I think Verdi left the best for last when it comes to music. “Falstaff,” which I did a year ago is sheer genius. That opera is unbelievable. But Verdi reinvented himself. There is the imperious, majestic quality of Germont that never loses except for one moment never loses his cool. He always floats with righteous indignation and delivers these beautiful musical lights. In Renato’s case in “Ballo in Maschera,” he is a trusted bodyguard who then becomes the vengeful husband and then the murderer. In Rigoletto, the first scene is like a Rossini character. He’s like the Barber of Seville and then he dips into Hamlet’s territory and then he becomes the father in “Much Ado About Nothing” and then he has the face of Nabucco where he swears vengeance.

So vocally there’s not even any kind of real through line except for Bel Canto moments and then pure recitation like a Shakespearean soliloquy. So you need every tool out of the toolbox, every arrow out of the quiver.

OW: When you were first studying the role, was there any recording or interpretation that inspired you?

EB: Every singer I’m sure is unique in their approach. I love to listen. The recording that I first went to was the 1958 one of George Solti conducting, Alfredo Kuras as the Duke, Anna Moffo as Gilda, Robert Merrill as Rigoletto, and Ezio Flagello as Sparafuccile. I think it’s one of the most beautiful recordings because it is just the right level of orchestral franticness and it keeps the tempos tight yet it breathes and it has a real beauty to it.

But there are other Rigolettos that I admire. For example, Renato Bruson, with whom in 1998, when I was very young, I was covering a baritone who was singing the role of Ford and it was Bruson’s final production of “Falstaff” in Macerata, Italy. And on opening night, the guy who was supposed to sing Ford with Bruson fell ill. So now I was in the hot seat and the conductor and the director, both asked me “you’re good?” And I said, “I’ve got this.” I thought of course I’ve got to say I’ve got this. But I was shivering in my boots and Renato Brusson took me out to lunch and I could barely eat because I was so nervous. And he saw that I was nervous and he said to me, let’s go for a long walk. We talked for two to three hours and it was the day of opening night. You would think that he would need to rest and he was like, “I’ve done this so many times”

As we were doing this long walk, he said to me, at this moment I’m going to do this and you’re going to do that. And then during the entire performance, he put me so at ease. So I was lucky at that moment to also talk to Bruson about Rigoletto.

OW: Tell me about working with your director and what you learned from this experience.

EB:  Dan Miller, our director, and I had very good talks on the very first day of rehearsals. I remember he said to me, Rigoletto is a coward and that is very interesting.

It’s the first time Dan and I have worked together and right off the bat, he fosters this environment of let’s play. And even though we did a traditional production, he has the ability, which I admire, to find an angle that I had not seen before, whether it’s in the Sparafucile scene or in the scenes that I had with Melissa Sondhi, who’s phenomenal Gilda.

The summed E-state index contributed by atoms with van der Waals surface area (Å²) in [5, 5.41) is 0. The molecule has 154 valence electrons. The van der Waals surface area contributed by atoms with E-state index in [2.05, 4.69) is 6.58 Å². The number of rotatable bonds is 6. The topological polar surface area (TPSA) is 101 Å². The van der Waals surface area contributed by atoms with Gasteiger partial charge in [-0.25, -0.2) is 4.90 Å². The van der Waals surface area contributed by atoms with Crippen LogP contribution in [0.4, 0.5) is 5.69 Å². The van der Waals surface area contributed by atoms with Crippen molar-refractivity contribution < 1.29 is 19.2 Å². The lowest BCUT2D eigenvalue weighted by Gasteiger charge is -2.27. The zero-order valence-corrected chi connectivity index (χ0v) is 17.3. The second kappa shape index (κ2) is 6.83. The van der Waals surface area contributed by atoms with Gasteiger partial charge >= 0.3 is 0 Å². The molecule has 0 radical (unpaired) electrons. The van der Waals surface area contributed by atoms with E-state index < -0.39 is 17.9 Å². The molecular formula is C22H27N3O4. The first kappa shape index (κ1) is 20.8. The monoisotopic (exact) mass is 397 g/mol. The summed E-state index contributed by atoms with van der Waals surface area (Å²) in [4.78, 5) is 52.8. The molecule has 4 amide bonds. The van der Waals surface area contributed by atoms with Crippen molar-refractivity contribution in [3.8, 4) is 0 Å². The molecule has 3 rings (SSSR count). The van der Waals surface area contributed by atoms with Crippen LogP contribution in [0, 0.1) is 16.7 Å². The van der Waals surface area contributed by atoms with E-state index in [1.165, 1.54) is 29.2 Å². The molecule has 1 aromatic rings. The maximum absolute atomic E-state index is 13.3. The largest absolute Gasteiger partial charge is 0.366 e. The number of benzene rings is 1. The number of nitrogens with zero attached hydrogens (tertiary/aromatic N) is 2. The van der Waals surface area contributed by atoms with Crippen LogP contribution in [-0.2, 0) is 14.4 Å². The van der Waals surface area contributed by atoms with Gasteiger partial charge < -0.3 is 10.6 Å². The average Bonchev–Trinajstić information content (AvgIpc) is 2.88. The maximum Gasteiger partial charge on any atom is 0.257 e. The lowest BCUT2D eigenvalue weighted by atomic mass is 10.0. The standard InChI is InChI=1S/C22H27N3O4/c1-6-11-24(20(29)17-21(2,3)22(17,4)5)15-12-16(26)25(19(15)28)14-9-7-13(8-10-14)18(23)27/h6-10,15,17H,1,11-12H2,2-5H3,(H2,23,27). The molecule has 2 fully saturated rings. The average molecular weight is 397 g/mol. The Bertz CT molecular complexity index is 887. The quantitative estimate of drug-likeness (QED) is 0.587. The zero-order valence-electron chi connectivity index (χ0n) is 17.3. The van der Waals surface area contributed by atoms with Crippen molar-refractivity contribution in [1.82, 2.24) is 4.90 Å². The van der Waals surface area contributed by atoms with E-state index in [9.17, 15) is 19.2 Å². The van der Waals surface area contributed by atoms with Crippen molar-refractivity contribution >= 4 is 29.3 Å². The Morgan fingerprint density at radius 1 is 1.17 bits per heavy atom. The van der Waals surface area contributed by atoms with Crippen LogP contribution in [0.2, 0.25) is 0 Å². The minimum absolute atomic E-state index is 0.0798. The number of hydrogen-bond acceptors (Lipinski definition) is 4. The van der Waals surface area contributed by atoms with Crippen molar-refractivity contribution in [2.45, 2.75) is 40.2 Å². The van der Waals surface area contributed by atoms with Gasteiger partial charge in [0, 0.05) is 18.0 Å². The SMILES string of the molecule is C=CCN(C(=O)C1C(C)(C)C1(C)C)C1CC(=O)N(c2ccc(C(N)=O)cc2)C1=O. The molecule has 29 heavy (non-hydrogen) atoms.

When you’re encouraged like that, that allows us to explore, grow, and pursue an avenue that may not work precisely in that moment but it will lead to something that will work. It’s exactly what I would have hoped for Rigoletto and its rewarding.

OW: What are some of your upcoming projects?

EB: Well, I’m constantly working very closely with Gordon Getty and his music. So there are a few projects that I can’t divulge about right now because they have not been finalized yet. But then I will also return to Europe where I will be spending late July to early August singing a series of concerts in Venice.

And then there are a few modern operas that are now being conceived where I’m going to be somewhat involved. Right now we are talking about where I will fit into the whole mix of course, but if you look at the next season, this is just as delicious as this one.

OW: You said that you are working on modern works that are being developed with you in mind. Tell me about performing these works and how do you adapt your style of singing to these works? Do you change anything about the way you sing or do you always keep the Bel canto or the Italian school within the way you’re singing?

EB: Yes to all. I always want to end up singing Bel Canto style of music so that the voice can have its natural time to develop and grow within each phrase. But that is not how many composers write these days except Jake Heggie, Kirke Mechem, and John Adams.

I just recently was directing and singing the lead role in an opera called “The Necklace,” which was written by Haris Vrontos from Greece. And it’s a very modern piece. The first time I was given that score, I was approached to sing and directed it.

And I said, well I’ll do both, but it was a real, “oh my god” moment. “I’m going to do this.”

And then as I listened to it, “I thought, Oh my goodness, what did I agree to?” But then the more time I spent with it, I started to notice certain motives and I began to see a pattern.

So as singers, once we sing modern music, naturally it will change our onset and the way the voice emits, and the way we deal with vowel modifications is completely different.

OW: What are some of your dream roles that you would love to perform in future seasons?

EB: If we’re talking Puccini, then Scarpia in “Tosca.” He’s just so fantastically evil. But I’d also like to do Michele in “Tabarro” and certainly Iago in “Otello.”

I would like to get another crack at “Flying Dutchman,” since I’m a German citizen and German as well as Romanian are my mother tongues. Wagner wrote “Flying Dutchman” inspired by Verdi’s music. That’s why “Flying Dutchman” was the only Wagnerian opera that is not through-composed, where you have very clearly defined Aria, recitative, scene, and so on.

Then a role that was offered to me 15 years ago that I turned down but I would do now would be Doctor Schön in “Lulu.” I would also love to do Berg’s “Wozzeck.”

So now that my voice has matured into this repertoire, where I can do more dramatic roles effortlessly, where it fits the voice, now is the time to strike the iron.